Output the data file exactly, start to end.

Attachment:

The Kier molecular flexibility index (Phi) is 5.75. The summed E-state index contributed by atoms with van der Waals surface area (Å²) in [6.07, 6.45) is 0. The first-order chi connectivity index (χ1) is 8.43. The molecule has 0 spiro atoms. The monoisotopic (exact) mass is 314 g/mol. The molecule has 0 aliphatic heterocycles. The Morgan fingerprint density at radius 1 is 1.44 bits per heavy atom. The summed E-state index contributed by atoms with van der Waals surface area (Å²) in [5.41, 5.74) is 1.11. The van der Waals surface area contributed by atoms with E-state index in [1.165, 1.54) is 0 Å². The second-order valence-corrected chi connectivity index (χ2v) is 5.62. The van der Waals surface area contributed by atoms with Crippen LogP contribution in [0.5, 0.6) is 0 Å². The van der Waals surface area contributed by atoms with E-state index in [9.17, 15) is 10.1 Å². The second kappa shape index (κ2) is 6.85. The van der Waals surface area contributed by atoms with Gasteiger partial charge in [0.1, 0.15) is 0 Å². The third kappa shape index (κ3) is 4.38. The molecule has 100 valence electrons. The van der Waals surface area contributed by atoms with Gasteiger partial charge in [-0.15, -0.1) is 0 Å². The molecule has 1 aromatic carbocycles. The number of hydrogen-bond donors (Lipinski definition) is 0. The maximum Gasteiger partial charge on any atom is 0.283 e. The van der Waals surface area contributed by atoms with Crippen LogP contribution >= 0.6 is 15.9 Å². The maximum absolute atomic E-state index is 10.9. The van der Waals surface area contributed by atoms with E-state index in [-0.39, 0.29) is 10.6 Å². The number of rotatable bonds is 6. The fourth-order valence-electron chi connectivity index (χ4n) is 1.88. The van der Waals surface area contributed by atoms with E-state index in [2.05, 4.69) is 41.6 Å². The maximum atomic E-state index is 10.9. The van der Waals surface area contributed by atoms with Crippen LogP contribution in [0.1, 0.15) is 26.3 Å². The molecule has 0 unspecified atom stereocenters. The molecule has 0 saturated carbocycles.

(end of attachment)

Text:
The Kier molecular flexibility index (Phi) is 5.75. The summed E-state index contributed by atoms with van der Waals surface area (Å²) in [6.07, 6.45) is 0. The first-order chi connectivity index (χ1) is 8.43. The molecule has 0 spiro atoms. The monoisotopic (exact) mass is 314 g/mol. The molecule has 0 aliphatic heterocycles. The Morgan fingerprint density at radius 1 is 1.44 bits per heavy atom. The summed E-state index contributed by atoms with van der Waals surface area (Å²) in [5.41, 5.74) is 1.11. The van der Waals surface area contributed by atoms with E-state index in [1.165, 1.54) is 0 Å². The second-order valence-corrected chi connectivity index (χ2v) is 5.62. The van der Waals surface area contributed by atoms with Crippen LogP contribution in [0.5, 0.6) is 0 Å². The van der Waals surface area contributed by atoms with E-state index in [9.17, 15) is 10.1 Å². The second kappa shape index (κ2) is 6.85. The van der Waals surface area contributed by atoms with Gasteiger partial charge in [0.1, 0.15) is 0 Å². The third kappa shape index (κ3) is 4.38. The molecule has 100 valence electrons. The van der Waals surface area contributed by atoms with Gasteiger partial charge in [-0.15, -0.1) is 0 Å². The molecule has 1 aromatic carbocycles. The number of hydrogen-bond donors (Lipinski definition) is 0. The maximum Gasteiger partial charge on any atom is 0.283 e. The van der Waals surface area contributed by atoms with Crippen LogP contribution >= 0.6 is 15.9 Å². The maximum absolute atomic E-state index is 10.9. The van der Waals surface area contributed by atoms with E-state index in [-0.39, 0.29) is 10.6 Å². The number of rotatable bonds is 6. The fourth-order valence-electron chi connectivity index (χ4n) is 1.88. The van der Waals surface area contributed by atoms with E-state index in [2.05, 4.69) is 41.6 Å². The maximum atomic E-state index is 10.9. The van der Waals surface area contributed by atoms with Crippen LogP contribution in [0.1, 0.15) is 26.3 Å². The molecule has 0 unspecified atom stereocenters. The molecule has 0 saturated carbocycles.